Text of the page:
In Quebec, Saint-Jean-Baptiste Day, Fête nationale du Québec et de la Francophonie canadienne, is a statutory (public) holiday on June 24 each year. This year, June 24 falls on a Monday.
It is important to note that an employer is not allowed to move the National Holiday to another business day. The Act respecting labour standards only allows the movement of the holiday when it falls on a Sunday; the holiday is pushed to June 25 (except for workers who usually work on Sunday).
All employees in Quebec are entitled to the holiday even if they are not covered by the Act respecting labour standards. Public holiday pay for the national holiday is equivalent to 1/20th of the wages earned during the four complete weeks of pay preceding the week of the holiday, excluding overtime. Employees in a workplace that cannot close on the 24th due to the nature of the work must be given a paid holiday on either the working day immediately before or after June 24 or be paid statutory holiday pay for the day, plus their regular rate for the hours worked that day.
For federally regulated and federal employees working in Quebec, their right to the June 24 holiday depends on their union contracts or employment contracts.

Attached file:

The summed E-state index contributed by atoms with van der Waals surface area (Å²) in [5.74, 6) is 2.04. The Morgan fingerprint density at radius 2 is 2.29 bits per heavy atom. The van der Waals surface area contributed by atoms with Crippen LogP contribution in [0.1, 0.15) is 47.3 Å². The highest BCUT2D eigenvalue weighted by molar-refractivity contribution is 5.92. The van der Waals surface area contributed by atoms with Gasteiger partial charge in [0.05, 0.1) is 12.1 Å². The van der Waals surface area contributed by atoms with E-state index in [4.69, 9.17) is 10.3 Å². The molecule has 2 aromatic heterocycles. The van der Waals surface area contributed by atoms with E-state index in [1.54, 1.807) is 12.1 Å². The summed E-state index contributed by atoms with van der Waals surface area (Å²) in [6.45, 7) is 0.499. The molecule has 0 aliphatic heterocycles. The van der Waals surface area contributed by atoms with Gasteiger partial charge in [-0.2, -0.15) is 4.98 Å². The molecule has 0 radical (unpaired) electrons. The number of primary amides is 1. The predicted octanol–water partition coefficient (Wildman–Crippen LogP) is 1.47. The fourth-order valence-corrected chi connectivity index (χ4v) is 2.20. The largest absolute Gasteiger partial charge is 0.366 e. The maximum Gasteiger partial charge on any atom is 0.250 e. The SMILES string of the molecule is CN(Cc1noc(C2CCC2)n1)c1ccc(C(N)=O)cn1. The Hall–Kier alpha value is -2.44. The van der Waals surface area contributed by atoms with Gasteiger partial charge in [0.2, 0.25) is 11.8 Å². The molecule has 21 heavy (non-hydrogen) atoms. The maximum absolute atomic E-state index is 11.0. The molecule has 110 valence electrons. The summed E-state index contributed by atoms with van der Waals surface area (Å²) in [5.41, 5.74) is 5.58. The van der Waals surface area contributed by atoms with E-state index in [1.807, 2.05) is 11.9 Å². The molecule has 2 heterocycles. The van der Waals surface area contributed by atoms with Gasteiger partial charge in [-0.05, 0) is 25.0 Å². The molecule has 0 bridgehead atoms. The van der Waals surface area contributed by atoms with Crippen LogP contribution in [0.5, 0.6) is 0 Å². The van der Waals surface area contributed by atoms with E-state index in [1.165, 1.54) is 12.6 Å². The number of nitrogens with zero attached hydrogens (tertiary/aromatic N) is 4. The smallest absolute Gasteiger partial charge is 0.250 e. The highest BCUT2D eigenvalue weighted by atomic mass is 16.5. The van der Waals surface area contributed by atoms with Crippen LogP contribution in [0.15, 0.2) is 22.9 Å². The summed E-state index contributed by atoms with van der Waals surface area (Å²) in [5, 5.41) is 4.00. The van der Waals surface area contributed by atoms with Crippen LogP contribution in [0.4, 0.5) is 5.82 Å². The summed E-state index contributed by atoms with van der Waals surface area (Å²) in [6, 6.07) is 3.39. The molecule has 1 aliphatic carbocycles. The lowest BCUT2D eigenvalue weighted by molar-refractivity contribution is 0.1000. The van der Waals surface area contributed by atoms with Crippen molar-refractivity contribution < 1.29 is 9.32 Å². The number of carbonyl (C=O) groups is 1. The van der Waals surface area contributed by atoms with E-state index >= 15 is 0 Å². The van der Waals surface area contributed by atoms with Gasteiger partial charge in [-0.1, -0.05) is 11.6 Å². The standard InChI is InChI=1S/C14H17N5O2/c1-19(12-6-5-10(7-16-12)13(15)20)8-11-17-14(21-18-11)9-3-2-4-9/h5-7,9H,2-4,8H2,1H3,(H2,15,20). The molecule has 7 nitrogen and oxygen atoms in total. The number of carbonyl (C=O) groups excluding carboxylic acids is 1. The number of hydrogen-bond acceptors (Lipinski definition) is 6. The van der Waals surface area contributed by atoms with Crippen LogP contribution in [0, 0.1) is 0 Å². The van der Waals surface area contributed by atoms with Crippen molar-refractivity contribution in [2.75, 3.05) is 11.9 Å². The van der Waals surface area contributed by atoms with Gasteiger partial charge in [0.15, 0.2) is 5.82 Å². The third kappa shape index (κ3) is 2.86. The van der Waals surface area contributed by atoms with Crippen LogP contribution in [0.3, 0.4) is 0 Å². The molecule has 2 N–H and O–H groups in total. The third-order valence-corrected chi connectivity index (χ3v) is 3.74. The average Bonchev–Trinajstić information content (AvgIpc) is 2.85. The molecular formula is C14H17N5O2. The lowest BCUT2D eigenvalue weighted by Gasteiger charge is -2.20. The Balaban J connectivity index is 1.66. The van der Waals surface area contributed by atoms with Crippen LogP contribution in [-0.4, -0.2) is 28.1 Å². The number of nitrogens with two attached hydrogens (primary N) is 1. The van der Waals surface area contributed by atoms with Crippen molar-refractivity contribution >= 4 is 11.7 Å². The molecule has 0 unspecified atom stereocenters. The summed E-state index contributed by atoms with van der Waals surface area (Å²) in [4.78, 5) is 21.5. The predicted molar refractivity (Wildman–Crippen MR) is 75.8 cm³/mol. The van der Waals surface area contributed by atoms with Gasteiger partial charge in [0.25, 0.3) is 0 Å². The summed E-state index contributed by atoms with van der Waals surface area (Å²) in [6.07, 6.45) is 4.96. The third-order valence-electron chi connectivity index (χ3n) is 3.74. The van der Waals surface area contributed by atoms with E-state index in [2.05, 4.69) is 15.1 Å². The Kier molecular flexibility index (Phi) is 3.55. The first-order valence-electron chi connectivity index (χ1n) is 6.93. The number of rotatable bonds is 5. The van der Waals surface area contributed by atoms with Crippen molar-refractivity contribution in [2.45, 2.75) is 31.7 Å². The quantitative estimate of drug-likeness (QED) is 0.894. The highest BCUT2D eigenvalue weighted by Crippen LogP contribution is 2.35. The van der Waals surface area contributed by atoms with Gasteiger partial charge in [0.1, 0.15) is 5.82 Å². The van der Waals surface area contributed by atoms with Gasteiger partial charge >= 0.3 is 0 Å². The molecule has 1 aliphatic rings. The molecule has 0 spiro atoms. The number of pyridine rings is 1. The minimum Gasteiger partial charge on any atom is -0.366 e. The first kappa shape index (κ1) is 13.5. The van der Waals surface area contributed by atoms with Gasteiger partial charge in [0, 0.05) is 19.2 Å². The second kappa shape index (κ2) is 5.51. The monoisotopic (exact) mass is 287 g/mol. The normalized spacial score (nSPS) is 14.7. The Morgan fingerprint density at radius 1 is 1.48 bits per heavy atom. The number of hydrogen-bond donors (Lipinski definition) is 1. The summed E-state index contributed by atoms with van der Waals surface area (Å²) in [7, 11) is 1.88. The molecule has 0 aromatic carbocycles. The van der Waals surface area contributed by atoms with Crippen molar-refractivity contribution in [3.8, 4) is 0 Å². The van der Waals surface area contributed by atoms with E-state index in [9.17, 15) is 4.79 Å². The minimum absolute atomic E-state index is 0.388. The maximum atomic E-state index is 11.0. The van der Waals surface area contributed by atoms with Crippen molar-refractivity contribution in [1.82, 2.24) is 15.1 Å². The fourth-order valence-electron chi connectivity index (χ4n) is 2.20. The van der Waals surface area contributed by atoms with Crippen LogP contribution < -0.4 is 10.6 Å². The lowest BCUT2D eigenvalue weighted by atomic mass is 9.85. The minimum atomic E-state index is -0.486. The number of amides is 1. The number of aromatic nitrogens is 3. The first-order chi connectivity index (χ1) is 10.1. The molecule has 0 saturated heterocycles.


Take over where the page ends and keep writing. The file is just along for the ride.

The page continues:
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Saint-Jean-Baptiste Day origins
Saint-Jean-Baptiste Day originated from celebrations of the summer solstice.
In France, the Roman Catholic Church adapted the holiday and associated it with John the Baptist.
Every year, Saint-Jean-Baptiste celebrations were organized throughout Quebec; the largest ones being held in Quebec City and Montreal.
In 1925, Saint-Jean-Baptiste Day became a statutory holiday in Quebec.
In 1947, the Saint-Jean-Baptiste societies of Quebec formed a federation that campaigned in favour of adopting the fleur-de-lys as the province’s flag. Accordingly, in January 1948, Quebec adopted an official flag that became a rallying symbol in Saint-Jean-Baptiste Day celebrations.
In the the 1960s and 1970s, Saint-Jean-Baptiste Day became less about religion and more about culture, art and unity. In June 1972, the Fédération des Sociétés Saint-Jean-Baptiste du Québec became the Mouvement national des Québécois.
In June 1977, the government renamed Saint-Jean-Baptiste Day the Fête nationale du Québec, ultimately distancing it from religion.
To commemorate the religious aspect of the National Holiday, masses are still held the morning of June 24 and during the Solstice des Nations, a traditional ceremony held as part of National Indigenous Peoples Day on June 21 each year.
Many francophone communities outside Quebec also celebrate Saint-Jean-Baptiste Day.
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